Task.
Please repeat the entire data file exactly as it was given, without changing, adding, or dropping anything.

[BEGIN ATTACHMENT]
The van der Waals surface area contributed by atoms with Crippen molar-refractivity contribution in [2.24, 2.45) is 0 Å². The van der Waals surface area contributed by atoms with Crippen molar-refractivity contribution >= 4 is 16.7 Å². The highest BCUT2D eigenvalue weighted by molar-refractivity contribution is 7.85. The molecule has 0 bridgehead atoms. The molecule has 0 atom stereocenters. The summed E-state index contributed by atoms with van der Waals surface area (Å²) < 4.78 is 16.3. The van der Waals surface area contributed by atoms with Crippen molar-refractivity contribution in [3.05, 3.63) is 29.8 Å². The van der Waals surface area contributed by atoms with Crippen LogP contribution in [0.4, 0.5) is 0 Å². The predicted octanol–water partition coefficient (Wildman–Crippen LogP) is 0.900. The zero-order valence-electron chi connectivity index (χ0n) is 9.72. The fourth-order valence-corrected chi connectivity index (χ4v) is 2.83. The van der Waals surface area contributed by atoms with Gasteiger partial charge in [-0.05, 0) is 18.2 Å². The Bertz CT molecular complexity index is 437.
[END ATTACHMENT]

The van der Waals surface area contributed by atoms with Crippen molar-refractivity contribution in [2.24, 2.45) is 0 Å². The van der Waals surface area contributed by atoms with Crippen molar-refractivity contribution >= 4 is 16.7 Å². The highest BCUT2D eigenvalue weighted by molar-refractivity contribution is 7.85. The molecule has 0 bridgehead atoms. The molecule has 0 atom stereocenters. The summed E-state index contributed by atoms with van der Waals surface area (Å²) < 4.78 is 16.3. The van der Waals surface area contributed by atoms with Crippen molar-refractivity contribution in [3.05, 3.63) is 29.8 Å². The van der Waals surface area contributed by atoms with Crippen LogP contribution in [0.4, 0.5) is 0 Å². The predicted octanol–water partition coefficient (Wildman–Crippen LogP) is 0.900. The zero-order valence-electron chi connectivity index (χ0n) is 9.72. The fourth-order valence-corrected chi connectivity index (χ4v) is 2.83. The van der Waals surface area contributed by atoms with Gasteiger partial charge in [-0.05, 0) is 18.2 Å². The Bertz CT molecular complexity index is 437.